Two Film makers, one Challenge:
TO UNCOVER THE SOUL OF FRANKFURT RHINE-MAIN.
TO UNCOVER THE SOUL OF FRANKFURT RHINE-MAIN.
In the Vogelsberg you can look birds straight in the eye. Europe’s first canopy trail of its kind opened in 2012 at Hoherodskopf. Suspended bridges 20-50 metres long run from tree top to tree top at a height of up to 15 metres. It might not be ideal if you suffer from vertigo, but in return you get breathtaking views and information galore at the various stops along the route.
The annual Frankfurt Rugby Youth Festival hosted by SC Frankfurt 1880 has emerged as the country’s largest rugby event for kids. But it’s not only children who are flocking to take part in what is an ever more popular sport in Frankfurt. The SC 80’s men’s side competes successfully in the German National Rugby League. Simply drop by Dornbusch and watch – or better still take part.
The outdoor kart track at Reiskirchener Dreieck is over one kilometre long and six metres wide – and it’s a tough racing track into the bargain. Meeting international standards, it is one of the few in Germany to have been approved by the German Motor Racing Association. When there are no official races on, you can rent a powerful kart and go for a spin.
Rendezvous with the wind – that’s how Klaus Werth describes his passion. With over 1,200 hot-air balloon trips in 30 years, he’s head of the oldest passenger hot-air balloon company in Hessen. From the Vogelsberg and Wetterau to as far away as the Taunus or the Rhön – a trip with “Balloon Klaus” promises to be a great moment. True to the motto: Take off and switch off.
One of the most popular leisure destinations in FrankfurtRhineMain nestles in the Taunus foothills. The Opel Zoo spreads across 27 hectares and is home to more than 1,600 animals. The attractions include the giraffe and elephant house. There’s a new pool for the jackass penguins, where from behind the glass you can watch them swim and dive. Some of the animals you can even feed.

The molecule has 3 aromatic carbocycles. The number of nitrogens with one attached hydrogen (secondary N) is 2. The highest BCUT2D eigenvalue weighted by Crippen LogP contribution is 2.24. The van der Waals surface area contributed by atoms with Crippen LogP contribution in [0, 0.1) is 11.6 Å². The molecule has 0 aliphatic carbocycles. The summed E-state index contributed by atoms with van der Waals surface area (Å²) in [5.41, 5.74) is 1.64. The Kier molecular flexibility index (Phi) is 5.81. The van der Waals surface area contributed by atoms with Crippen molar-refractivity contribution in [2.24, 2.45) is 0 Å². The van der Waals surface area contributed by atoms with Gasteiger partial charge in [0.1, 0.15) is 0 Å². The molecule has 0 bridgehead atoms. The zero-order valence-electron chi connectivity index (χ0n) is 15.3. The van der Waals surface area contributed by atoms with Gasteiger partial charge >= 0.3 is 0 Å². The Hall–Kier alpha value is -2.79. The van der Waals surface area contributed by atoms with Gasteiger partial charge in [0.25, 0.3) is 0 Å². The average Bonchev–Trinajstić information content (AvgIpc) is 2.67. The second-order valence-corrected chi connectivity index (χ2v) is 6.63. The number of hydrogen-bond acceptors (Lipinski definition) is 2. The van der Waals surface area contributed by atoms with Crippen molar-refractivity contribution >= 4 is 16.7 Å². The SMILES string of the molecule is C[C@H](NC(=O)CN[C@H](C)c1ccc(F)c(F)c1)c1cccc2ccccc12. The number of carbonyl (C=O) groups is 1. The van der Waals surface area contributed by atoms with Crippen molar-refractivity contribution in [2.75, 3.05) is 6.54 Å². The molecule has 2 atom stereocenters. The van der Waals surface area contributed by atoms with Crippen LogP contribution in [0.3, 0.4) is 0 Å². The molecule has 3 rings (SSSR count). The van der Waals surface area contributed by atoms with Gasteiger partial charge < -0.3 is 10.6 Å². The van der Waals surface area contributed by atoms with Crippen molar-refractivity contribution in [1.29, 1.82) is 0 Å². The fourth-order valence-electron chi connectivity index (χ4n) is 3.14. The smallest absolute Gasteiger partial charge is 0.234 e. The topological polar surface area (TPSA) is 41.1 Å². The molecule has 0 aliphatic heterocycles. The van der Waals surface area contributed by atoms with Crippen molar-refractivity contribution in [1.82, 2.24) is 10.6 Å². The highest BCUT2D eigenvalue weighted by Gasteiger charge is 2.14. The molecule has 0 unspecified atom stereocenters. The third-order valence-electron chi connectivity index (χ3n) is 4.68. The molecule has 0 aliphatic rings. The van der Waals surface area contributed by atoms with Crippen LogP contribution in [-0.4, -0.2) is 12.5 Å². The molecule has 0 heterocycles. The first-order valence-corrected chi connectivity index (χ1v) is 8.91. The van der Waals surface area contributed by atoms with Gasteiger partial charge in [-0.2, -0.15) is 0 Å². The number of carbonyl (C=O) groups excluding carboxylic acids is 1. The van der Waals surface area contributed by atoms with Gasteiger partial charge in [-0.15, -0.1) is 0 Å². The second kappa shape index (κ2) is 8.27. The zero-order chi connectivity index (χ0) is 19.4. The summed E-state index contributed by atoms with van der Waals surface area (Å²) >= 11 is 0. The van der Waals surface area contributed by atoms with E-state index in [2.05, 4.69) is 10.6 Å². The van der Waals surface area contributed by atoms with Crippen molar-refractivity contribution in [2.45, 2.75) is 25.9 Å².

These bizarre, sheer rock cliffs rising up to a height of 12 metres in Usinger Land are a paradise for novice climbers and freeclimbers alike. There are up to 30 different routes up the cliffs – of different degrees of difficulty. The spacious meadows at the foot are popular with hikers and picnickers alike, and the cliff concerts each summer are a real highlight.
The bike park on Grosser Feldberg in the Taunus hills is where the downhill bikers meet. There are two trails, each 1.7 kilometres long and boasting jumps, turns and obstacles to test your skills. And the inexperienced can also enjoy the thrill of down-hilling – flags of different colours tell you how tough the section of trail ahead will be. Enjoy, free of charge.
The mixture of golf and mini-golf in GrossZimmern near Darmstadt is quite unique. Designed by landscape architects there are 18 holes with bridges, caves and a waterfall to get around. Tricky, but a lot of fun, and great natural surroundings. And if you’ve had your fill, recharge your batteries with a cool drink at the Golf Bar.
The open-air museum at the Hessenpark in Neu-Anspach in the Taunus hills offers a great idea of 400 years of life in Hessen – from historical buildings to traditional crafts techniques. On the market square you can buy bread, cheese or even brushes in ancient shops. The regular plant, cheese and farmers’ markets are very popular, as is the annual Christmas market.
It is not only football lovers who can test their skills in a new sport: football golf. And it’s not just the goals that count, but the kicks. In football golf you have to score with as few touches of the ball as possible. And there are superb conditions for this at the course in Karben near Bad Homburg. Two trails with a total of 36 holes for pure fun sports.
The region’s best lake for swimming is in the southwest. Sunny beaches, green meadows and shady trees stretch out across a full 24 hectares. It’s ideal for the kids, too: the lakeshore is shallow and the sandbanks reach several metres out into the water. The islands are easy to reach and inflatables are allowed. Countless playing fields and sports facilities make it a sure-fire hit for the whole family. Campers should book their spots in advance.
On the walls of the Ronneburg in the Wetterau you can watch birds of prey and owls close up and learn a lot about hunting wild quarry and nature conservation. During the season from March to October the falconry offers flight displays every day apart from Mondays. And it has a special bird shelter, where sick or injured birds of prey can be cared for before being returned to the wild.
In the wild park in Hanau you can watch indigenous species of animal such as stags, deer and wild boar closeup, as well as wolves, lynxes and elks. One of the most popular events: the birds-of-prey display. The wild park’s best-known inhabitant: Attila the golden eagle, mascot of the Eintracht Frankfurt football team.
At 30 metres, the highest display cave in Germany lies 50 metres under the ground in Weilburg on the northern edge of the Taunus hills. It dates back to the Ice Age and offers visitors on the guided tours a fascinating view of crystals and rock formations, and you learn a lot about the history of the Earth too. What’s more, you’ll learn even more in the open-air museum next door.